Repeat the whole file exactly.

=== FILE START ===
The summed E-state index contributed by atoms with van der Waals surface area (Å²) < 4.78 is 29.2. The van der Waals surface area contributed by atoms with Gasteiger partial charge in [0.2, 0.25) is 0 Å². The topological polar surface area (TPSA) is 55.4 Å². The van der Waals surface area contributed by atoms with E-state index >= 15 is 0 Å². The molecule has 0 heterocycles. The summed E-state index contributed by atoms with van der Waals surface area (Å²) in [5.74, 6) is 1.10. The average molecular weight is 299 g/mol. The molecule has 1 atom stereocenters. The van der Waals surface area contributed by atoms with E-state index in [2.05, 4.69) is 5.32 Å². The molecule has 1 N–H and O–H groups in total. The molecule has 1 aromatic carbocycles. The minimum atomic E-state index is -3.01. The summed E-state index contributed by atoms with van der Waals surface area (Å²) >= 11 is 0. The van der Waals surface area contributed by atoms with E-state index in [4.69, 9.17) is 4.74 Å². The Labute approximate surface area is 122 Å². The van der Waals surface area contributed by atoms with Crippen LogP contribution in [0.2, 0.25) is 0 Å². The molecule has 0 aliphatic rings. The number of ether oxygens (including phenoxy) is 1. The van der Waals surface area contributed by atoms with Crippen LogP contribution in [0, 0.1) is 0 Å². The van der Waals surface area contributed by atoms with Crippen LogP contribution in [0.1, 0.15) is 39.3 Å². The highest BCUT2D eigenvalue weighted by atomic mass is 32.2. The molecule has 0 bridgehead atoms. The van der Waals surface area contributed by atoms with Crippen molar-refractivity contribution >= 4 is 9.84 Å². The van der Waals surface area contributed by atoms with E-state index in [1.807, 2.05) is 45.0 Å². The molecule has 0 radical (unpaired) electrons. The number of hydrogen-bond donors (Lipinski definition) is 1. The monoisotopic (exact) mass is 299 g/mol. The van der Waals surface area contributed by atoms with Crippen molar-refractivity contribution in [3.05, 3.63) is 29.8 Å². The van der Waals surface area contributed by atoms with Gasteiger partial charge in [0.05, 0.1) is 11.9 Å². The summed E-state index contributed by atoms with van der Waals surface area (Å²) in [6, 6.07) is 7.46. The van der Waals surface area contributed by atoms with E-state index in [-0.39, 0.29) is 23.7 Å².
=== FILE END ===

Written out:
The summed E-state index contributed by atoms with van der Waals surface area (Å²) < 4.78 is 29.2. The van der Waals surface area contributed by atoms with Gasteiger partial charge in [0.2, 0.25) is 0 Å². The topological polar surface area (TPSA) is 55.4 Å². The van der Waals surface area contributed by atoms with E-state index >= 15 is 0 Å². The molecule has 0 heterocycles. The summed E-state index contributed by atoms with van der Waals surface area (Å²) in [5.74, 6) is 1.10. The average molecular weight is 299 g/mol. The molecule has 1 atom stereocenters. The van der Waals surface area contributed by atoms with E-state index in [2.05, 4.69) is 5.32 Å². The molecule has 1 N–H and O–H groups in total. The molecule has 1 aromatic carbocycles. The minimum atomic E-state index is -3.01. The summed E-state index contributed by atoms with van der Waals surface area (Å²) >= 11 is 0. The van der Waals surface area contributed by atoms with E-state index in [4.69, 9.17) is 4.74 Å². The Labute approximate surface area is 122 Å². The van der Waals surface area contributed by atoms with Crippen LogP contribution in [0.2, 0.25) is 0 Å². The molecule has 0 aliphatic rings. The number of ether oxygens (including phenoxy) is 1. The van der Waals surface area contributed by atoms with Crippen LogP contribution in [0, 0.1) is 0 Å². The van der Waals surface area contributed by atoms with Crippen LogP contribution in [0.1, 0.15) is 39.3 Å². The highest BCUT2D eigenvalue weighted by atomic mass is 32.2. The molecule has 0 bridgehead atoms. The van der Waals surface area contributed by atoms with Crippen molar-refractivity contribution >= 4 is 9.84 Å². The van der Waals surface area contributed by atoms with E-state index in [1.807, 2.05) is 45.0 Å². The molecule has 0 radical (unpaired) electrons. The number of hydrogen-bond donors (Lipinski definition) is 1. The monoisotopic (exact) mass is 299 g/mol. The van der Waals surface area contributed by atoms with Crippen molar-refractivity contribution in [3.05, 3.63) is 29.8 Å². The van der Waals surface area contributed by atoms with Gasteiger partial charge in [0.05, 0.1) is 11.9 Å². The summed E-state index contributed by atoms with van der Waals surface area (Å²) in [6, 6.07) is 7.46. The van der Waals surface area contributed by atoms with E-state index in [-0.39, 0.29) is 23.7 Å².